In addition to being a member of the Lions Club International, the Tollesboro Lions Club is a member of the Kentucky Lions Clubs, a part of District 43-Y. The Kentucky Lions Clubs maintains a website. A link to the State website follows: http://www.kentuckylions.org/index.html.
Lions Clubs throughout the Commonwealth of Kentucky promote Sight Conservation and the Kentucky Lions Eye Foundation (KLEF). The KLEF maintains a website accessible by the following link: http://kentuckylionseyefoundation.org/.
Lions Club International had 4 different rings designed to commemorate the 100th Year Anniversary, two styles for women and two styles for men, each offered in a choice of 4 metals (10K Yellow Gold, 10K White Gold, Sterling Silver, and Stainless Steel.
Today: Extending Our Reach
Lions Clubs International extends our mission of service every day – in local communities, in all corners of the globe. The needs are great and our services broad, including sight, health, youth, elderly, the environment and disaster relief. Our international network has grown to include over 200 countries and geographic areas.
To commemorate the 100th Years of Service of Lions Club International the US Government authorized the US Mint to mint special commemorative $1 silver coinage available in 2017 to coincide with the 100th Anniversary of the organization (Lions Clubs International Century of Service Commemorative Coin Act, H.R. 2139). Minted in 90% silver/10% copper, in two finishes (a Proof finish as well as an Uncirculated issue) and limited to a total not to exceed of 400,000 pieces. To the left is shown the obverse and reverse of the coin. The obverse has a portrait of Lions Club Founder Melvin Jones; the reverse has a pride of lions (male, female, cub). The coin is available in a Proof strike as well as in a Brilliant Uncirculated strike.
1967 - Lions Club International celebrates it's 50th Year, it's Golden Anniversary.
To celebrate this milestone achievement, special bronze/brass medals were made available and special 1917-1967 50 Years Golden Anniversary items were made for celebrating this achievement (napkins, placemats, decals, a small pocketknife, and medallions - obverse and reverse - are shown).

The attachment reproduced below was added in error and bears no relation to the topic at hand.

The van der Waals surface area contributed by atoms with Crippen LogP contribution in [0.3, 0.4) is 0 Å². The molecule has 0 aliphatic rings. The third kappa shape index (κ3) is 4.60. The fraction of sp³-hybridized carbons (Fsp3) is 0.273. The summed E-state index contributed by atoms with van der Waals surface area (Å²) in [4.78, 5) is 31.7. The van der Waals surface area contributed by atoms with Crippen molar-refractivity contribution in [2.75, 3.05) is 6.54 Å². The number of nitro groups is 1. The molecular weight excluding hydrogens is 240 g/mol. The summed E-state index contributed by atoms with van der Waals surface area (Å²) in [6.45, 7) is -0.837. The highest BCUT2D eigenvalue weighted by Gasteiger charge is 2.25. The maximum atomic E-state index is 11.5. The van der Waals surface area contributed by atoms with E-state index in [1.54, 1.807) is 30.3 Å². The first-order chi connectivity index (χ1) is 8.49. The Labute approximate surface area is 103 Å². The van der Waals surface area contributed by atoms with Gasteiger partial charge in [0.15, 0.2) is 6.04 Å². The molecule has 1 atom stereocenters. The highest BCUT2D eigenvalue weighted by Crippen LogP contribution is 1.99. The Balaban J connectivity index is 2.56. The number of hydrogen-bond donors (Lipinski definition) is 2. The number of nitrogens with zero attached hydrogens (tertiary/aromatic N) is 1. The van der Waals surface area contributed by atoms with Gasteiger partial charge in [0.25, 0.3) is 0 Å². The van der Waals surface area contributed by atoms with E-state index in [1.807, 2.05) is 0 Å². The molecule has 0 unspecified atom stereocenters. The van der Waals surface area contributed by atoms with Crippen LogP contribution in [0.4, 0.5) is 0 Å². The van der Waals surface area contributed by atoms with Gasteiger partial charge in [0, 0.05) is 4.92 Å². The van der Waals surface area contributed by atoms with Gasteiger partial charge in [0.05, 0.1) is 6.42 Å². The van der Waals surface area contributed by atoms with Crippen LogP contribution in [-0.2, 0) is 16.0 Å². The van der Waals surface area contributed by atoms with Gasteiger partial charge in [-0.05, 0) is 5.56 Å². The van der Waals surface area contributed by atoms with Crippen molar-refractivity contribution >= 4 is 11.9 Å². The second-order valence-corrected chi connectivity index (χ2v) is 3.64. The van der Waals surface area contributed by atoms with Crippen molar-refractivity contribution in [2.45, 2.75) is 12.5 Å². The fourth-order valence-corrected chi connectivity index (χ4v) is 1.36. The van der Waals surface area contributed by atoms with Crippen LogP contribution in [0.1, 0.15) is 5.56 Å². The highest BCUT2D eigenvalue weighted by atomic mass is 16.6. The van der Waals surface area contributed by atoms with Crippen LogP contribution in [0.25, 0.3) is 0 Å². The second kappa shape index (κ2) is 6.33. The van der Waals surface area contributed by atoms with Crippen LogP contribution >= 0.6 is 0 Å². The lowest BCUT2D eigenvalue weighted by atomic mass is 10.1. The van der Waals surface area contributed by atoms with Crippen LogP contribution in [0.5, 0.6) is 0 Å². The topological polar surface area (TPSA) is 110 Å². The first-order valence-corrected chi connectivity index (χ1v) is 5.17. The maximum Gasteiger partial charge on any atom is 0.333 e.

The Lions Club International website is accessable by the following link:
The LIONS CLUB, HELEN KELLER and SIGHT CONSERVATION
Born in Tuscumbia, Alabama, USA, in 1880, Helen Keller developed a fever at 18 months of age that left her blind and deaf.
With the help of an exceptional teacher, Anne Mansfield Sullivan of the Perkins School for the Blind, Helen Keller learned sign language and braille. A few years later, she learned to speak. As an adult she became a tireless advocate for people with disabilities. And in 1925, she attended the Lions Clubs International Convention and challenged Lions to become "knights of the blind in the crusade against darkness."
The Lions accepted her challenge and our work ever since has included sight programs aimed at preventable blindness.
Helen Keller Day
In 1971, the Board of Directors of Lions Clubs International declared that June 1 would be remembered as Helen Keller Day. Lions around the world implement sight-related service projects on Helen Keller Day.
Helen Keller's Speech at 1925 International Convention
Cedar Point, Ohio, USA
June 30, 1925
Dear Lions and Ladies:
I suppose you have heard the legend that represents opportunity as a capricious lady, who knocks at every door but once, and if the door isn't opened quickly, she passes on, never to return. And that is as it should be. Lovely, desirable ladies won't wait. You have to go out and grab 'em.
I am your opportunity. I am knocking at your door. I want to be adopted. The legend doesn't say what you are to do when several beautiful opportunities present themselves at the same door. I guess you have to choose the one you love best. I hope you will adopt me. I am the youngest here, and what I offer you is full of splendid opportunities for service.
The American Foundation for the Blind is only four years old. It grew out of the imperative needs of the blind, and was called into existence by the sightless themselves. It is national and international in scope and in importance. It represents the best and most enlightened thought on our subject that has been reached so far. Its object is to make the lives of the blind more worthwhile everywhere by increasing their economic value and giving them the joy of normal activity.
Try to imagine how you would feel if you were suddenly stricken blind today. Picture yourself stumbling and groping at noonday as in the night; your work, your independence, gone. In that dark world wouldn't you be glad if a friend took you by the hand and said, "Come with me and I will teach you how to do some of the things you used to do when you could see?" That is just the kind of friend the American Foundation is going to be to all the blind in this country if seeing people will give it the support it must have.